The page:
16-Year-Old DQ’d From Qualifier After Bathroom Break

A 16-year-old sectional qualifier didn’t get to finish playing for one of four spots in next week’s U.S. Open at the Rockville, Maryland site because USGA officials deemed him to have not “promptly returned” to the scoring area following the completion of his first 18 holes.

Skyler Fox, a Pittsburgh-area high schooler who has won three consecutive individual state titles, advanced out of U.S. Open local qualifying with 1-under par 70 at Beechwood Country Club outside of Cleveland, Ohio on May 7. On Monday, he was disqualified from the sectional qualifier.

Fox told’s Andy Kostka that after shooting a 6-over par 78 in the first round of the 36-hole qualifier, he immediately ran to his car to retrieve some medicine for a painful headache he had been playing through. On his way back to the scoring area, Fox stopped in a bathroom only to find out that when he went to turn in his scorecard, he had been disqualified.

“They told me I was disqualified because I didn’t get to the scoring table in time, which made no sense,” Fox said. “I was pretty upset. I mean, there was a good chance I wasn’t going to make it (to the U.S. Open). I was going to have to shoot really low. But I wanted to go out there and put a respectable score up.”

According to a USGA spokesperson, Fox was disqualified under Rule 3.3b(2), which states a player must “promptly return” a scorecard to the scorer’s table upon the completion of a round. Brian DePasquale, manager of championship communications for the USGA, said Fox “went to lunch and did not enter the scoring area until the following group had returned their cards,” a claim Fox and his father, Joe, patently deny.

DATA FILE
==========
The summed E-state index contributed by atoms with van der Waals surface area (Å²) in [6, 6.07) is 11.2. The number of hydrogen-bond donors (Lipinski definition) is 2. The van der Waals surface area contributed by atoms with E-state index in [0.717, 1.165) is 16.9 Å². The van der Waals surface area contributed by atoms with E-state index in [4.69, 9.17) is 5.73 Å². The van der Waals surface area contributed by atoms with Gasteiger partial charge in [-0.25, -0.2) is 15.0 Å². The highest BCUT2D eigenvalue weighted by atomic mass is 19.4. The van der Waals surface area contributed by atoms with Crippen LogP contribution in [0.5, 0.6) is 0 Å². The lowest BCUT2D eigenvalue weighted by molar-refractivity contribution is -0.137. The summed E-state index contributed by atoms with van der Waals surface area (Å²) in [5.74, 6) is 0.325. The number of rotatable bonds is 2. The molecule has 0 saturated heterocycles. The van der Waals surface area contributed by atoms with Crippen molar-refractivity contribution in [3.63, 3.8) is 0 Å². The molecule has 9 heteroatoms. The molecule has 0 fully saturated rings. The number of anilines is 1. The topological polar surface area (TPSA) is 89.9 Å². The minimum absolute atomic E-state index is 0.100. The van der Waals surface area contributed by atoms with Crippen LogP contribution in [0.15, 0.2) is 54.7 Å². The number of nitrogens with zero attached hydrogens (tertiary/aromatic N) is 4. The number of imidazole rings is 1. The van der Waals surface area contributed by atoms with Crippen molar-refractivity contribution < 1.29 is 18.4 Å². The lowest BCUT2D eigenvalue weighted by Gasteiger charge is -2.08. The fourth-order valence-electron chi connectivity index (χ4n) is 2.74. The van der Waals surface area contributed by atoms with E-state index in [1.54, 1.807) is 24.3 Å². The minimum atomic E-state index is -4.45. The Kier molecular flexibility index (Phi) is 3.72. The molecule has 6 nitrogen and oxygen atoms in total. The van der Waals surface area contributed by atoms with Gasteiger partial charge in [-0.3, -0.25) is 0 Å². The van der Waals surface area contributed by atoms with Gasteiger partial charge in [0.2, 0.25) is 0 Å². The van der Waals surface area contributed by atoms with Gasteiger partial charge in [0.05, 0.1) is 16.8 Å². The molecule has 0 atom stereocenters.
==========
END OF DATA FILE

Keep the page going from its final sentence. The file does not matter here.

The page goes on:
“The kid had to go to the bathroom,” Joe Fox said. “He said he couldn’t wait. What do you do? You gotta go, you gotta go, unfortunately. It wasn’t like he was winning the thing. So, would it have really killed you to let him finish?”

Fox said that when he reached the scoring area some 10 minutes after the completion of the round, the other two members of his group were just leaving and the group behind them hadn’t reach the 18th green yet. 

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When he did get to the scoring area, Craig Winter, USGA Senior Director of Rules of Golf and Amateur Status, reported that no mention of the headache and the “NC,” or “no card” designation for Fox resulted in a disqualification.

“That would have changed the calculus of what this whole situation looked like significantly,” Winter said of Fox’s headache claim. “It’s well established in the rule that players, should they become suddenly ill, have time to figure out, recuperate, see if they can continue. And that’s no different if you just started your round or you’re returning to scoring.”

Regardless, Fox wasn’t able to play his second 18 holes at Rockville.

“With no disrespect to my son, I didn’t really figure he was going to qualify,” Joe Fox said. “But I knew he would be kind of in the mix, he probably would’ve been mid-pack, and for a 16-year-old, that’s a lot to be said. So, it was interesting. But you’ve got to take life’s bumps as they come, I guess.”

As for the younger Fox, he’s handling the DQ as a lesson learned.

“This is basically just a lesson,” Skyler Fox said. “And, obviously, I’ll probably never do it again.”